… I find myself on both sides of this emerging conflict. On the one hand, I understand that human freedom in the information age requires regulation of new forms of social and economic power, just as it did in the first Gilded Age. On the other hand, I also believe in the constitutional freedoms of the First Amendment. This essay attempts to make these two commitments cohere — to show how protections of personal privacy in the digital age can co-exist with rights to collect, analyze, and distribute information that are protected under the First Amendment. In this essay, I reconcile these seemingly opposed interests through the concept of an information fiduciary. This concept describes an important category of people and businesses in the digital age. I will argue that many online service providers and cloud companies who collect, analyze, use, sell, and distribute personal information should be seen as information fiduciaries toward their customers and end-users … (more)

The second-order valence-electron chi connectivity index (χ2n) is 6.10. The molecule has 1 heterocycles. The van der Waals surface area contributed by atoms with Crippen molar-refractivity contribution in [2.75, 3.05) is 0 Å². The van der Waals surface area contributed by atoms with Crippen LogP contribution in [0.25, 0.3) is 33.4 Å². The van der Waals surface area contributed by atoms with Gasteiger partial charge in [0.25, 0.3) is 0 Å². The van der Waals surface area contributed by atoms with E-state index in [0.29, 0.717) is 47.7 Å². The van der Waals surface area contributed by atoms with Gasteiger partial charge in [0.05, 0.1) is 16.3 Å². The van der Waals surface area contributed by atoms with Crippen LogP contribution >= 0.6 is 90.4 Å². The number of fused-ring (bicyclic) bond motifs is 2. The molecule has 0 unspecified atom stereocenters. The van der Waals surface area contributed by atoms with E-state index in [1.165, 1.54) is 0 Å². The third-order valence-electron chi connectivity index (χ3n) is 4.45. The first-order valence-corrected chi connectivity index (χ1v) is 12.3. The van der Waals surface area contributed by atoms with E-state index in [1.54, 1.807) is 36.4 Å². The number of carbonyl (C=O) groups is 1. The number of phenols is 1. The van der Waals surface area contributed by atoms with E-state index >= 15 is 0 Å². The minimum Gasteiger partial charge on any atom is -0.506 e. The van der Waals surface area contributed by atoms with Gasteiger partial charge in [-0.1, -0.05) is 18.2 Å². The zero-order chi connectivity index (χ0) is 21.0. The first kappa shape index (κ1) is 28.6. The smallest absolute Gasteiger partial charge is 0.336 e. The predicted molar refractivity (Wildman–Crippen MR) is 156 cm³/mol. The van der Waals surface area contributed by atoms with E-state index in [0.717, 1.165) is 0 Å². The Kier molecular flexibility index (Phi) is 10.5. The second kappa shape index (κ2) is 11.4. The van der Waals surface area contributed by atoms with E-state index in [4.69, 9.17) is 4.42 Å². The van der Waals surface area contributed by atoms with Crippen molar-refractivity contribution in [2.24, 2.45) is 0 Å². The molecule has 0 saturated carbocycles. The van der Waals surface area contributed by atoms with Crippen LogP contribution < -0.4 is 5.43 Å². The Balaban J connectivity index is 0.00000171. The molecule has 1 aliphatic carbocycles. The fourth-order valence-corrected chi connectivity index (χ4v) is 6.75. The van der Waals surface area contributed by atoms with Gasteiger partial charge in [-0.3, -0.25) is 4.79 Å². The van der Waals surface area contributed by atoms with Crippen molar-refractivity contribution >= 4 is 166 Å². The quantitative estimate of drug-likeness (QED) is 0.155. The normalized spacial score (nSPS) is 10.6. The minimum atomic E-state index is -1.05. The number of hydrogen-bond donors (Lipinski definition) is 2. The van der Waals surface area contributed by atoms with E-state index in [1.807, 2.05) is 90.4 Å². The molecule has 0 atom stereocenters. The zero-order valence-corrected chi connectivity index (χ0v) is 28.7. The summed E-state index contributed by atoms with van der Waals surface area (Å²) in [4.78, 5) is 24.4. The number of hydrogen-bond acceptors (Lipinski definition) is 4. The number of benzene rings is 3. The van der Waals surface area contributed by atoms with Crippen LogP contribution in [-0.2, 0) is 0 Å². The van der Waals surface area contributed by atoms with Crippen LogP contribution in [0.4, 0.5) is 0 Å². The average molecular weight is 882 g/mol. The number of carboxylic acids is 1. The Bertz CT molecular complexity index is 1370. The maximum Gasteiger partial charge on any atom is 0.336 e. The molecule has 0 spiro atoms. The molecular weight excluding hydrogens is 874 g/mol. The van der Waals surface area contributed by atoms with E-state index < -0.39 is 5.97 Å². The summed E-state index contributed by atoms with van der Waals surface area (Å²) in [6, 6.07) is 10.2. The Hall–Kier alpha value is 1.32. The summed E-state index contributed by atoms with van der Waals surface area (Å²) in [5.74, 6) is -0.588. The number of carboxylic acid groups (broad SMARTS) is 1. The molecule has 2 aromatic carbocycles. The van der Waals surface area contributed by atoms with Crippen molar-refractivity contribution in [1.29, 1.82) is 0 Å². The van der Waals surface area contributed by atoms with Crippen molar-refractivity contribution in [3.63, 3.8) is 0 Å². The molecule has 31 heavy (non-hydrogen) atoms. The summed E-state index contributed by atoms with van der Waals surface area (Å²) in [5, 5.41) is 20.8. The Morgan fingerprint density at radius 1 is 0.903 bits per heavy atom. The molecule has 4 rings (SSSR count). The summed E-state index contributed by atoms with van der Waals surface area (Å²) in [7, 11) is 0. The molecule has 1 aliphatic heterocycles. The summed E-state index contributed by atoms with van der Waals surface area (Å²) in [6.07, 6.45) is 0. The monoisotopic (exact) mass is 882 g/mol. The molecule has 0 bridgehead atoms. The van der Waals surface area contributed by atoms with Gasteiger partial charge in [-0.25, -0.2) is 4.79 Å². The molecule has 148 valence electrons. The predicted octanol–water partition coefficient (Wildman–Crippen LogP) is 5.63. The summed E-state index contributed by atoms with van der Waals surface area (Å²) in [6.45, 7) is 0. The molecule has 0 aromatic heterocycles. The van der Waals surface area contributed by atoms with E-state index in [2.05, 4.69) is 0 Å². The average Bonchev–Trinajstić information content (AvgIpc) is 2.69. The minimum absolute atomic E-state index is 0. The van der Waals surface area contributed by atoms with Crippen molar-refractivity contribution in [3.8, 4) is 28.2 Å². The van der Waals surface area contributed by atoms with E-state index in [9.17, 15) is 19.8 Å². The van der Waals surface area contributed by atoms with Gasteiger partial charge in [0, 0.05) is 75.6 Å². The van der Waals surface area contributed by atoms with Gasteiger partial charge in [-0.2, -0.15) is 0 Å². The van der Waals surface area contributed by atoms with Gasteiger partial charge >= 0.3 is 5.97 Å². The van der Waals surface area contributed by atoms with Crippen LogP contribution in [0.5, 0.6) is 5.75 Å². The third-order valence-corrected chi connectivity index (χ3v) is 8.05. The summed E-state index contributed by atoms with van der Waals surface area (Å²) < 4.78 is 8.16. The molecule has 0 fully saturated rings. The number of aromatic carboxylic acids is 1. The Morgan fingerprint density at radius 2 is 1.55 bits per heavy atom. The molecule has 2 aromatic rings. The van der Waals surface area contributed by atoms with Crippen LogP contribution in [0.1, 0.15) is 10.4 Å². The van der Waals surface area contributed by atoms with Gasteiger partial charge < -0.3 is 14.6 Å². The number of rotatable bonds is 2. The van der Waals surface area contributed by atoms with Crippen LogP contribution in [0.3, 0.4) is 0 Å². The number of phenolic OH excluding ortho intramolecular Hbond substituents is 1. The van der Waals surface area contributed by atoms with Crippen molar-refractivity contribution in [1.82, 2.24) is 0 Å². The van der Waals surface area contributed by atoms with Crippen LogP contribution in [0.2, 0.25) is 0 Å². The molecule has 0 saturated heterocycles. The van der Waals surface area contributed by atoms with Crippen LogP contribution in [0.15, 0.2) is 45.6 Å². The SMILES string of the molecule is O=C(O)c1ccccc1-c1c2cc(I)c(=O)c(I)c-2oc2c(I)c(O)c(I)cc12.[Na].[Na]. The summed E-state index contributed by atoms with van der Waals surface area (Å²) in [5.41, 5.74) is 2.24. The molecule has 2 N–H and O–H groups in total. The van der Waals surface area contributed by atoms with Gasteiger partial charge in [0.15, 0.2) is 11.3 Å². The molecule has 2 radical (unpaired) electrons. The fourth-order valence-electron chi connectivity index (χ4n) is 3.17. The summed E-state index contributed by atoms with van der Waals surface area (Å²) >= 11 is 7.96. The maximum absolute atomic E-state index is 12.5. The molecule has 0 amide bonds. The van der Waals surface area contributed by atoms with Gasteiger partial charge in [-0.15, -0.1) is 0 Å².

Jack M Balkin, ‘Information Fiduciaries and the First Amendment’, 49 UC Davis Law Review 1183 (April 2016).